ORIGINAL ARTICLE
Year : 2015  |  Volume : 9  |  Issue : 2  |  Page : 189-194

Does a single specialty intensive care unit make better business sense than a multi-specialty intensive care unit? A costing study in a trauma center in India


1 Department of Hospital Administration, Sanjay Gandhi Post Graduate Institute of Medical Sciences, Lucknow, Uttar Pradesh, India
2 (Ministry of Defence, Govt. of India), Department of Hospital Administration, All India Institute of Medical Sciences, New Delhi, India
3 Department of Hospital Administration, All India Institute of Medical Sciences, New Delhi, India

Correspondence Address:
Dr. Parmeshwar Kumar
Department of Hospital Administration, Sanjay Gandhi Post Graduate Institute of Medical Sciences, Rebareli Road, Lucknow - 226 014, Uttar Pradesh
India
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Source of Support: None, Conflict of Interest: None


DOI: 10.4103/1658-354X.152883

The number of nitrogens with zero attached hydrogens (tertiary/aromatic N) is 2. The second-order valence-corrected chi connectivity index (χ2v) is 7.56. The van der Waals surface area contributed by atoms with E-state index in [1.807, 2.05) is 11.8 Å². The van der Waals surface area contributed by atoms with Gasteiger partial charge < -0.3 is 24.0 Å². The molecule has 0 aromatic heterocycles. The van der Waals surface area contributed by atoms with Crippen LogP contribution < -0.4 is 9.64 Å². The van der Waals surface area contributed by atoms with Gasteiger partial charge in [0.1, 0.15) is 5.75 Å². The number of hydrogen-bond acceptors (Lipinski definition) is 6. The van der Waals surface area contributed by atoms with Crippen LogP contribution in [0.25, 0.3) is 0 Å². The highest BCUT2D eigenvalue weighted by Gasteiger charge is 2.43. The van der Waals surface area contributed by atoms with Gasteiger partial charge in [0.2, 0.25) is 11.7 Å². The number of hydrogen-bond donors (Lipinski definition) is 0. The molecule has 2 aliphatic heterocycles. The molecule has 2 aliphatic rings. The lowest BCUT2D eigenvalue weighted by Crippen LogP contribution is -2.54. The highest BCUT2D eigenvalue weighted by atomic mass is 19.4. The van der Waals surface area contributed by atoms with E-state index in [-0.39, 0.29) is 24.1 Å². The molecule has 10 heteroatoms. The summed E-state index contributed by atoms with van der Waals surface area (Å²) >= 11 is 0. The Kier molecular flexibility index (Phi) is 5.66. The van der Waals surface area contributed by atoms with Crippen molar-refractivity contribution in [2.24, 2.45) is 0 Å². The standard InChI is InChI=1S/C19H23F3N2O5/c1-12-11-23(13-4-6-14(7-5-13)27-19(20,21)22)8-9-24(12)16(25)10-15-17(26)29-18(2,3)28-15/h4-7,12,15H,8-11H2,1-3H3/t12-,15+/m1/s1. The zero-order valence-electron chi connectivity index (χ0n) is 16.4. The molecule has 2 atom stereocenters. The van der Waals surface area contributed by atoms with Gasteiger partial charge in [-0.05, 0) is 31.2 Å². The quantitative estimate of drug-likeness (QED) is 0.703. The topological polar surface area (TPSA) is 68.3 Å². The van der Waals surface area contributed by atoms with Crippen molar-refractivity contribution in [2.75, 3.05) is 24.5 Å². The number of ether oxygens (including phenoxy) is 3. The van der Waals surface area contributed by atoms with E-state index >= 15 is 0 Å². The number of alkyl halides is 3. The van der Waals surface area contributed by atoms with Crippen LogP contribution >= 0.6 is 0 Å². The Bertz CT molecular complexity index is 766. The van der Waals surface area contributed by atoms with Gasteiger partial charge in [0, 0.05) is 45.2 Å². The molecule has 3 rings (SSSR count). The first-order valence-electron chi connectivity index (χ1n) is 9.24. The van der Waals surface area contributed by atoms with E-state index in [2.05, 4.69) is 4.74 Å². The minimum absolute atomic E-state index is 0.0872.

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Context: Though intensive care units (ICUs) only account for 10% of hospital beds, they consume nearly 22% of hospital resources. Few definitive costing studies have been conducted in Indian settings that would help determine appropriate resource allocation. Aim: To evaluate and compare the cost of intensive care delivery between multi-specialty and neurosurgery ICU in an apex trauma care facility in India. Materials and Methods: The study was conducted in a polytrauma and neurosurgery ICU at a 203 bedded level IV trauma care facility in New Delhi, India from May, 2012 to June 2012. The study was cross-sectional, retrospective, and record-based. Traditional costing was used to arrive at the cost for both direct and indirect cost estimates. The cost centers included in study were building cost, equipment cost, human resources, materials and supplies, clinical and nonclinical support services, engineering maintenance cost, and biomedical waste management. Statistical Analysis: Fisher's two-tailed t-test. Results: Total cost/bed/day for the multi-specialty ICU was Rs. 14,976.9/- and for the neurosurgery ICU was Rs. 14,306.7/-, manpower constituting nearly half of the expenditure in both ICUs. The cost center wise and overall difference in the cost among the ICUs were statistically significant. Conclusions: Quantification of expenditure in running an ICU in a trauma center would assist healthcare decision makers in better allocation of resources. Although multi-specialty ICUs are more expensive, other factors will also play a role in defining the kind of ICU that need to be designed.


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